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Evesham, a Glorious Place to Enter the English Cotswolds

Mar 1, 2008
Evesham has been called the Gateway to the Cotswolds, and makes a great centre for exploring the beautiful countryside.

Roughly equidistant between Worcester, Cheltenham, and Stratford-upon-Avon, and situated on the River Avon in the fertile Vale of Evesham - still famed for fruit growing and market gardening - the town provides the ideal setting for coarse fishing, angling, boating and riverside walks. Boats may also be hired for day cruises for short breaks to explore the charming waterways of the Cotswolds.


Evesham can trace its existence back to the 8th century. The name Evesham is derived from "Eofs ham" ("ham" in English placenames meaning "homestead"). Eof (or Eoves) was a humble swineherd, who saw a vision of the Virgin Mary and reported his experience to Saint Egwin, third Bishop of Worcester.

Ecgwin also experienced the vision when he went to visit the spot, and founded the Benedictine Evesham Abbey there in 709. By the time it was dissolved by Henry VIII in 1540 the Abbey was estimated to be the 3rd largest and most powerful in England, and funded smaller abbeys and churches in Belgium, the Netherlands and France. A large source of income came from pilgrims to the abbey.

A thriving town grew up around the Abbey, and it was here on 4th August 1265 that Simon de Montfort, known as the father of the English Parliament, and his alliance of rebellious barons were defeated at the Battle of Evesham by the royal forces under Prince Edward (later Edward I).

De Montfort was killed in the battle and his remains buried in front of the High Altar in the Abbey Church. A modest stone memorial in the park now marks the spot where de Montfords burial took place.

Attractions in Evesham

Much of the Abbey was dismantled and sold as building stone, leaving little but the twin Churches of All Saints and St. Lawrence and the fine 16th century bell tower remaining in the Abbey precincts. Abbey Park and its adjacent riverside meadows are now the venue for fairs, concerts, river activities and the Evesham Show.

There are several other houses of historic interest in the town, notably a fine 15th Century timbered merchants house called the Round House (now a bank), a late 17th Century town house, Dresden House, once occupied by Dr. Baylies, physician to Frederick the Great of Prussia, and an old manor house once owned by King Canute.

No visit to Evesham is complete without a visit to the Almonry - dating back to 1400 this was once the home of the Almoner at Evesham Abbey, and remains a superb example of early English architecture. It now houses a Tourist Information Office and Heritage Centre, and an excellent museum of social history of the town and Vale of Evesham.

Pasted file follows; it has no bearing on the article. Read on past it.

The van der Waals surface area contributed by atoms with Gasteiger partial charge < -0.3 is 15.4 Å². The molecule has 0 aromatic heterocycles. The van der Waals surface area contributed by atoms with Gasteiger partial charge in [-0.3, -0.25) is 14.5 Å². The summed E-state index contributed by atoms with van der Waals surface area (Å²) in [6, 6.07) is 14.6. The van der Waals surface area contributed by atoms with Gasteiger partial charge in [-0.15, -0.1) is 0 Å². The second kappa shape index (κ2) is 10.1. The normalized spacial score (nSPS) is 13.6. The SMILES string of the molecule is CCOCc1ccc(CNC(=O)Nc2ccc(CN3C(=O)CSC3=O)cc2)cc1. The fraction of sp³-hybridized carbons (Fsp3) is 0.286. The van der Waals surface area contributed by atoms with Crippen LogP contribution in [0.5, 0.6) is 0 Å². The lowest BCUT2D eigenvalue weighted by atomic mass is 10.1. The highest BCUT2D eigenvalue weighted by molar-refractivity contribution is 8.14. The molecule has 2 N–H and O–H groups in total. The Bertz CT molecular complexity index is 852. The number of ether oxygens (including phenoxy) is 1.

Places to Get More Information About Evesham

UK Battlefields Resource Centre - Battle of Evesham
Evesham Tourist Information
River trips and boat hire on the River Avon
Evesham Business Directory
Evesham Abbey 360 Panorama
More information about the Cotswolds

The limestone hills of the Cotswolds are preposterously photogenic, strewn with countless picture-book villages built by wealthy cloth merchants. Wool was important here as far back as the Roman era, but the greatest fortunes were made between the fourteenth and sixteenth centuries, during which period many of the regions fine manors and churches were built.

Largely bypassed by the Industrial Revolution, which heralded the areas commercial decline, much of the Cotswolds is a relic, its architecture preserved in often immaculate condition.

Numerous churches are decorated with beautiful Norman carving, for which the local limestone was ideal: soft and easy to carve when first quarried, but hardening after long exposure to the sunlight. The use of this local stone is a strong unifying characteristic, though its colour modulates as subtly as the shape of the hills, ranging from a deep golden tone in Chipping Campden to a silvery grey in Painswick .

The consequence of all this is that the Cotswolds have become one of the countrys main tourist attractions, with many towns inundated by tea and souvenir and antiques shops.

To see the Cotswolds at their best, you should visit in winter or avoid the most popular towns and instead escape into the hills themselves. This might be a tamed landscape, but there is good scope for walks, either in the gentler valleys that are most typical of the Cotswolds or along the dramatic escarpment which marks the boundary with the Severn Valley.

A long-distance path called the Cotswold Way runs along the top of the ridge, stretching about one hundred miles from Chipping Campden past Cheltenham, Gloucester and Stroud as far as Bath. A number of prehistoric sites provide added interest along the route, with some - such as Belas Knap near Winchcombe - being well worth a diversion.
About the Author
Ann is a part time content author writer for the Laughing Camel Online Road Trips and Destinations Project where she compiles some unique tour routes and destination information.

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